The Turk’s Head Inn was once Rockport’s grandest getaway. As I noted in an earlier post, when the U.S. Navy fleet and visiting dignitaries came to town, this is where they came to be feted.
The 2007 book, Summer by the Seaside: The Architecture of New England Coastal Resort Hotels, 1820-1950, says that Rockport in the early 1900s had only one resort worthy of inclusion in the book, the Turk’s Head Inn. It provides this description:
“Once situated at Land’s End on South Street, with ocean views to Thatcher’s and Milk islands, was the Turk’s Head Inn, the initial portion erected from 1889 to 1990 (sic, 1890 perhaps?) by builder J.M. Wetherill of Rockport based on plans by architect H.M. Stephenson of Boston. Impressively sited on a 150-foot elevation, this rambling, E-shaped Colonial Revival structure possessed a seaboard frontage of two hundred feet and wraparound verandas over three hundred feet in length. Proving vertical sight lines to what was otherwise a flat, horizontal edifice were tall brick chimneys and an octagonal tower with spire roof cap. The main entrance opened into a large hall with a massive fireplace of Rockport granite, accessing parlors, a music room, a spacious, L-shaped dining room, and other public spaces.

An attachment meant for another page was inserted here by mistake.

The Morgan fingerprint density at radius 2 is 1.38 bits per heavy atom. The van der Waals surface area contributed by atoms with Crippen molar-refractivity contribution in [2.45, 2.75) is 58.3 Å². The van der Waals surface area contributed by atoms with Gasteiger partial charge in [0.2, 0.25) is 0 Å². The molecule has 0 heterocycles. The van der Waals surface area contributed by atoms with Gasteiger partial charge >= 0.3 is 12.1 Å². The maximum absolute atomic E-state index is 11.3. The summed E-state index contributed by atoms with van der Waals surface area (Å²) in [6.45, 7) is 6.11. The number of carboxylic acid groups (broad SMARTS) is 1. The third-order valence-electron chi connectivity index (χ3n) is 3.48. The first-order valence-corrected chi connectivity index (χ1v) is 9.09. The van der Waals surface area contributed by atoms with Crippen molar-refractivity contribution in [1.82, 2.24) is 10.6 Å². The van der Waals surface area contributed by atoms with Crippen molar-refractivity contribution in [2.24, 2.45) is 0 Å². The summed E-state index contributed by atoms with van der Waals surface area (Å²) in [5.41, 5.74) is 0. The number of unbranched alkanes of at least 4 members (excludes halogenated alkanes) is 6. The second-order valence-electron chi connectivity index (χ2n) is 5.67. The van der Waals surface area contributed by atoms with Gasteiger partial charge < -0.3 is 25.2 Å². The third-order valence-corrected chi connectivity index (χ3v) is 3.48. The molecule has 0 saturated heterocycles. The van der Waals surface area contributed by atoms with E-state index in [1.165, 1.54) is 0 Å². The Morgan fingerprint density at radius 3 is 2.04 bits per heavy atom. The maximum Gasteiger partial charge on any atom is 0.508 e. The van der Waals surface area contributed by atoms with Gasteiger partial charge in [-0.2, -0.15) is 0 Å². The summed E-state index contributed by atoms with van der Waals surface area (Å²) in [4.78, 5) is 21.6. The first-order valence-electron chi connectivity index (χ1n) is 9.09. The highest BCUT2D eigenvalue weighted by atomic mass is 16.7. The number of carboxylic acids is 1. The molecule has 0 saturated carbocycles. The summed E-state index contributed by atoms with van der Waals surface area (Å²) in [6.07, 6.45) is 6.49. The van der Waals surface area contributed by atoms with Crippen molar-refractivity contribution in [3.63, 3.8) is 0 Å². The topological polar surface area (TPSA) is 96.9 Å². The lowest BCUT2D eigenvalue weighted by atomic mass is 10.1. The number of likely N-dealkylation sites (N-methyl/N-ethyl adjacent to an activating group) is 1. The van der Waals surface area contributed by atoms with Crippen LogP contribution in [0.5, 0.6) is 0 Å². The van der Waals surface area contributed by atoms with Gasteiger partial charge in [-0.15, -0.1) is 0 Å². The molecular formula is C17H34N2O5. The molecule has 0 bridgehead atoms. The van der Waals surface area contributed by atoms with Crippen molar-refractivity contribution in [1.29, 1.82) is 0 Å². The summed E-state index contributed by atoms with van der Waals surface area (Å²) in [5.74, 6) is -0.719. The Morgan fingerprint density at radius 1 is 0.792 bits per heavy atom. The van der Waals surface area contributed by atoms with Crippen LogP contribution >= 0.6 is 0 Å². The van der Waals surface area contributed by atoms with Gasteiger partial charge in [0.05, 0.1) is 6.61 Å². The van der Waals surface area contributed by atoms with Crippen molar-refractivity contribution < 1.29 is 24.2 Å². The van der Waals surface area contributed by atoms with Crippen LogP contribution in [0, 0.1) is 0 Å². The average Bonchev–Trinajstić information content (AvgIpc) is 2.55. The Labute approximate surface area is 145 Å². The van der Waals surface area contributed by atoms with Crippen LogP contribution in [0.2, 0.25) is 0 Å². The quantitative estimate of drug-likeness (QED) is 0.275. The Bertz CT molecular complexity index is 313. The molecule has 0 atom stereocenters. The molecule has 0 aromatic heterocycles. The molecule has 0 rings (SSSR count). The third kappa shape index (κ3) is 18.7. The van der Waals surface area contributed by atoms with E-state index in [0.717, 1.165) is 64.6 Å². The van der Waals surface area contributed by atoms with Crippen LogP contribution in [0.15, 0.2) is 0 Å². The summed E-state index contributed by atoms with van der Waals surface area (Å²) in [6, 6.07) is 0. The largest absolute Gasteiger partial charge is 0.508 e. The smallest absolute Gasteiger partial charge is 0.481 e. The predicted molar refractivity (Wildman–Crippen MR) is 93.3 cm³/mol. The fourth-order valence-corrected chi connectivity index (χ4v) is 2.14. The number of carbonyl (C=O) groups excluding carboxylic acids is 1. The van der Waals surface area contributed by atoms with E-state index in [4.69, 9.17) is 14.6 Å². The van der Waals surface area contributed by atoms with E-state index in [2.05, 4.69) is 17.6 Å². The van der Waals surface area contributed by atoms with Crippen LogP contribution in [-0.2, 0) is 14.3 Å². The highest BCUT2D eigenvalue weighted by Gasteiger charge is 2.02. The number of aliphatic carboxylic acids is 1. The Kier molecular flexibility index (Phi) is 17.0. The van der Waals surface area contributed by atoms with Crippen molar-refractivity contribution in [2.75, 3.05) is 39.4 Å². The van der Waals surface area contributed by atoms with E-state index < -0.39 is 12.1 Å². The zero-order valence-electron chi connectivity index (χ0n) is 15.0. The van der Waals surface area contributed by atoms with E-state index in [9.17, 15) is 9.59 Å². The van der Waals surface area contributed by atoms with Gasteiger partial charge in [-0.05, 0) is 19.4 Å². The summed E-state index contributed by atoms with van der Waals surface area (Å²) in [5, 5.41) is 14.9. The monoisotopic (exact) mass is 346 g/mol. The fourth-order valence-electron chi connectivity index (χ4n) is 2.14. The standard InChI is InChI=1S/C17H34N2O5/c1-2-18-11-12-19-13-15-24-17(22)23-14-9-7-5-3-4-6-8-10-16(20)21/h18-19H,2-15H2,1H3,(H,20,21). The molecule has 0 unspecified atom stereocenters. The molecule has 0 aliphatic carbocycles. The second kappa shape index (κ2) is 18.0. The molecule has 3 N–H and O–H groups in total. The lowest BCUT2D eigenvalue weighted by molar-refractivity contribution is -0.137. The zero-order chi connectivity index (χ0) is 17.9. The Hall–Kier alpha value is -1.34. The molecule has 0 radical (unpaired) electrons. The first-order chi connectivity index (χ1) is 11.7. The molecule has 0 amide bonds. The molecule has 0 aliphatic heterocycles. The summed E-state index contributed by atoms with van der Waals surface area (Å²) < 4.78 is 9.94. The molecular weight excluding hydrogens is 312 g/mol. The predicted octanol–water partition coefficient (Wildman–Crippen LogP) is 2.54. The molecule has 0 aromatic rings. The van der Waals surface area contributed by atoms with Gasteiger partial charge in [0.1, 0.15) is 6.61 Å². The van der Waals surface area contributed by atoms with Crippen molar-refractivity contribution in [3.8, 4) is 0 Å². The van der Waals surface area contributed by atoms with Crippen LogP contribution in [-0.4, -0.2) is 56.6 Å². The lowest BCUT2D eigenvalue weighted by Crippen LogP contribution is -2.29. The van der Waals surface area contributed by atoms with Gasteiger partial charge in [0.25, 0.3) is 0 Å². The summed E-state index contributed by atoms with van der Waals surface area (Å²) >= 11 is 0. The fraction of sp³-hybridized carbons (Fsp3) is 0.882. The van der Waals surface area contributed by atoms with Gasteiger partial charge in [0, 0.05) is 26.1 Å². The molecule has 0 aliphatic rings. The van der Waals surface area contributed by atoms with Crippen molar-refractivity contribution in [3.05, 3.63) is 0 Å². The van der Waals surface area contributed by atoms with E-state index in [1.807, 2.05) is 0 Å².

Over the years, the Turk’s Head Inn suffered a number of fires, and its central and southeast wings were rebuilt, the latter in 1905 by then owner C.B. Martin. With a peak capacity of 200, the hotel, uncharacteristic of the regional hospitality industry, remained in operation for eighty years before it was closed down, partially destroyed by fire, and the remains removed in 1970 to make way for the present Turk’s Head Motor Inn. The original inn was the last survivor of Cape Ann’s distinguished collection of large resort hotels originating prior to 1950, and a representative example of the last phase of the Gilded Age hotel era along Boston’s North Shore.
This postcard, published by The Rotograph Co., bears a 1905 postmark, which would have been the year described above in which two wings were rebuilt after a fire. Note the horse-drawn carriage parked in front — perhaps the 1905 equivalent of a taxi.